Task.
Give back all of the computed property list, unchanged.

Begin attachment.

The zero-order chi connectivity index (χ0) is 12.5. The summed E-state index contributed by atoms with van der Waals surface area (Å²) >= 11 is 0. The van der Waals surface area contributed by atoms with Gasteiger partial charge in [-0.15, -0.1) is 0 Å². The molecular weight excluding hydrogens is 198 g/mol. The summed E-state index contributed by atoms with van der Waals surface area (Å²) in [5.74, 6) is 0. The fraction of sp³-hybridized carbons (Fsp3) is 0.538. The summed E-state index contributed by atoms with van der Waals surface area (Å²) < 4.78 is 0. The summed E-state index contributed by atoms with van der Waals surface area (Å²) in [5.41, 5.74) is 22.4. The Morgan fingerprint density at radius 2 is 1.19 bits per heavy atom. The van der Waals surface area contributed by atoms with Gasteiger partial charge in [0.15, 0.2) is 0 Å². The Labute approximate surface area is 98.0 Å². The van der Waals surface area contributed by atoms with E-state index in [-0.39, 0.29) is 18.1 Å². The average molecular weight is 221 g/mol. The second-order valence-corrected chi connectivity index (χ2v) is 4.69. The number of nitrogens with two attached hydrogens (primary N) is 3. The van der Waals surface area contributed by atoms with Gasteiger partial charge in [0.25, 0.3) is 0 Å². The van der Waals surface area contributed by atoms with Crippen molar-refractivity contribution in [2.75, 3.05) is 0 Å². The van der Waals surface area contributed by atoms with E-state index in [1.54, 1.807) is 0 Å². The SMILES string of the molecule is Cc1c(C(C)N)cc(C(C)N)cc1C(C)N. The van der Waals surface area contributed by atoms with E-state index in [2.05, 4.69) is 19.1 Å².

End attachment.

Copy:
The zero-order chi connectivity index (χ0) is 12.5. The summed E-state index contributed by atoms with van der Waals surface area (Å²) >= 11 is 0. The van der Waals surface area contributed by atoms with Gasteiger partial charge in [-0.15, -0.1) is 0 Å². The molecular weight excluding hydrogens is 198 g/mol. The summed E-state index contributed by atoms with van der Waals surface area (Å²) in [5.74, 6) is 0. The fraction of sp³-hybridized carbons (Fsp3) is 0.538. The summed E-state index contributed by atoms with van der Waals surface area (Å²) < 4.78 is 0. The summed E-state index contributed by atoms with van der Waals surface area (Å²) in [5.41, 5.74) is 22.4. The Morgan fingerprint density at radius 2 is 1.19 bits per heavy atom. The van der Waals surface area contributed by atoms with Gasteiger partial charge in [0.15, 0.2) is 0 Å². The Labute approximate surface area is 98.0 Å². The van der Waals surface area contributed by atoms with E-state index in [-0.39, 0.29) is 18.1 Å². The average molecular weight is 221 g/mol. The second-order valence-corrected chi connectivity index (χ2v) is 4.69. The number of nitrogens with two attached hydrogens (primary N) is 3. The van der Waals surface area contributed by atoms with Gasteiger partial charge in [0.25, 0.3) is 0 Å². The van der Waals surface area contributed by atoms with Crippen molar-refractivity contribution in [2.75, 3.05) is 0 Å². The van der Waals surface area contributed by atoms with E-state index in [1.54, 1.807) is 0 Å². The SMILES string of the molecule is Cc1c(C(C)N)cc(C(C)N)cc1C(C)N. The van der Waals surface area contributed by atoms with E-state index in [2.05, 4.69) is 19.1 Å².